THEORY AND APPLICATION OF CONDUCTIVITY (click on the title to view the paper from Emerson)
Conductivity is a measure of how well a solution conducts electricity. To carry a current a solution must contain charged particles, or ions. Most conductivity measurements are made in aqueous solutions, and the ions responsible for the conductivity come from electrolytes dissolved in the water. Salts (like sodium chloride and magnesium sulfate), acids (like hydrochloric acid and acetic acid), and bases (like sodium hydroxide and ammonia) are all electrolytes. Although water itself is not an electrolyte, it does have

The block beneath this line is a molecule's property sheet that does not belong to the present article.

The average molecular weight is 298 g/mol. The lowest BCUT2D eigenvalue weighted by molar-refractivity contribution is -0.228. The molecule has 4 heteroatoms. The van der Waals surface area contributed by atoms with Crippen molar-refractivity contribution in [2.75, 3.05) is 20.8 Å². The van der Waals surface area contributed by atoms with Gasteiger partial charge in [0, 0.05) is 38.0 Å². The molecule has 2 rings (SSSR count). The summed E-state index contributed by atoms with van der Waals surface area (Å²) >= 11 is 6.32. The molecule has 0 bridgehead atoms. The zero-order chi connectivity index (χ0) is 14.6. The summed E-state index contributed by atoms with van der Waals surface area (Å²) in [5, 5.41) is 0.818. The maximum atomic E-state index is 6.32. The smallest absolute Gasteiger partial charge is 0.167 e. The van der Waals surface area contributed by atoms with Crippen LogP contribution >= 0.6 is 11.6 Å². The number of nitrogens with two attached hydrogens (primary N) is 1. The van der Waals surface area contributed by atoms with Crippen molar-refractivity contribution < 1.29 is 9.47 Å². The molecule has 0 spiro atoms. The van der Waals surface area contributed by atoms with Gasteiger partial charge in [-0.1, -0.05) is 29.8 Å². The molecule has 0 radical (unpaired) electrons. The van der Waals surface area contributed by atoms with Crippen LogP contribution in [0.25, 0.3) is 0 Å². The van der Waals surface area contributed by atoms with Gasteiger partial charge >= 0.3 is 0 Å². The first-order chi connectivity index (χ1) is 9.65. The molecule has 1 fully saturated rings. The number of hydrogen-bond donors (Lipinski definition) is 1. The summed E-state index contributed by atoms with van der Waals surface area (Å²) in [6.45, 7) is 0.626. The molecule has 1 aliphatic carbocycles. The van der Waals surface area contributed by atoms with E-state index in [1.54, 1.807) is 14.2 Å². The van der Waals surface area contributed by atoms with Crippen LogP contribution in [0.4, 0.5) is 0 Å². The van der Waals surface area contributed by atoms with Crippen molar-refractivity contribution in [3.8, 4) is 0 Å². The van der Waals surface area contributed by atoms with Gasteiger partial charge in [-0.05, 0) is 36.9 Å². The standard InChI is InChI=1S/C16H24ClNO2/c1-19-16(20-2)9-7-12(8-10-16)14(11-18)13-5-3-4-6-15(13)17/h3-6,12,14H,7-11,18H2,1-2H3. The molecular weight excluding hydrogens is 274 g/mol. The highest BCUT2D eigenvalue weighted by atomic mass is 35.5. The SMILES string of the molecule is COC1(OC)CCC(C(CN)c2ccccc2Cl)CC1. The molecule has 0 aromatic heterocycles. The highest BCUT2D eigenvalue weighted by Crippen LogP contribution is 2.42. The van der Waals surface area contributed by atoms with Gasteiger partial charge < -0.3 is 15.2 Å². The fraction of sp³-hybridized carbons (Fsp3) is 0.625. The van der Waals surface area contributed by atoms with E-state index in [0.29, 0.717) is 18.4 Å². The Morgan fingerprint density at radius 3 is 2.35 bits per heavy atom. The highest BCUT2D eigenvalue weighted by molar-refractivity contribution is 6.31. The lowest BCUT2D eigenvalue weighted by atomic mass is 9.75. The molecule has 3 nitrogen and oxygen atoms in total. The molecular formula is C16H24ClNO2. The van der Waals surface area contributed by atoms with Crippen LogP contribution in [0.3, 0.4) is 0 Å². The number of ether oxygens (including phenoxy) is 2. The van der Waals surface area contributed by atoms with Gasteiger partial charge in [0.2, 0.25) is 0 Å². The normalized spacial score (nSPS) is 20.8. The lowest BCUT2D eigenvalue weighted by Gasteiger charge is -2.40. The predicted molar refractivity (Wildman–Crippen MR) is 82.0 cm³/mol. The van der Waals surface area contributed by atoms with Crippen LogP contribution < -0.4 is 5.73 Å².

a very small conductivity, implying that at least some ions are present. The ions are hydrogen and hydroxide, and they originate from the dissociation of molecular water.
Not all aqueous solutions have conductivity. Solutions of non-electrolytes, for example sugar or alcohol, have no conductivity because neither sugar nor alcohol contains ions nor do they produce ions when dissolved in water.
The units of conductivity are siemens per cm (S/cm). Derived units are μS/cm (one millionth of a S/cm) and mS/cm (one thousandth of a S/cm). S/cm is the same as the older unit mho/cm. Certain high purity water industries, primarily semiconductor and pharmaceutical, use resistivity instead of conductivity. Resistivity is the reciprocal of conductivity. The units are MΩ cm.